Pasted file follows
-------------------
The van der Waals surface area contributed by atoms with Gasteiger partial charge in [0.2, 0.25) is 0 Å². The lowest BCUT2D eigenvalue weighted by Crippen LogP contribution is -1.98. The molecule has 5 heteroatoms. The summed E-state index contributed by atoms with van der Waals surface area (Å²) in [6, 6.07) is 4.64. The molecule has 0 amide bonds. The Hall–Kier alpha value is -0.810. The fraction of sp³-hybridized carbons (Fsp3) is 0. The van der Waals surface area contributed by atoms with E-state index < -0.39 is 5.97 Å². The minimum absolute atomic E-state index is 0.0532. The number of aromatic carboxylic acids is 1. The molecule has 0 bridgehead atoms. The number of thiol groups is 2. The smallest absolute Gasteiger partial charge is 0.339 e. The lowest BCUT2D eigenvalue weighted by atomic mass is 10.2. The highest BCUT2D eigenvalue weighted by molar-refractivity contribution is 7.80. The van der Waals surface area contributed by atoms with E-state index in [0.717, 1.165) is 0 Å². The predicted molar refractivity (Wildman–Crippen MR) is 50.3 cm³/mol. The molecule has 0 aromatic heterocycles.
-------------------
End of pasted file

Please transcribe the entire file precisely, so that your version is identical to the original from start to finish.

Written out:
The van der Waals surface area contributed by atoms with Gasteiger partial charge in [0.2, 0.25) is 0 Å². The lowest BCUT2D eigenvalue weighted by Crippen LogP contribution is -1.98. The molecule has 5 heteroatoms. The summed E-state index contributed by atoms with van der Waals surface area (Å²) in [6, 6.07) is 4.64. The molecule has 0 amide bonds. The Hall–Kier alpha value is -0.810. The fraction of sp³-hybridized carbons (Fsp3) is 0. The van der Waals surface area contributed by atoms with E-state index < -0.39 is 5.97 Å². The minimum absolute atomic E-state index is 0.0532. The number of aromatic carboxylic acids is 1. The molecule has 0 bridgehead atoms. The number of thiol groups is 2. The smallest absolute Gasteiger partial charge is 0.339 e. The lowest BCUT2D eigenvalue weighted by atomic mass is 10.2. The highest BCUT2D eigenvalue weighted by molar-refractivity contribution is 7.80. The van der Waals surface area contributed by atoms with E-state index in [0.717, 1.165) is 0 Å². The predicted molar refractivity (Wildman–Crippen MR) is 50.3 cm³/mol. The molecule has 0 aromatic heterocycles.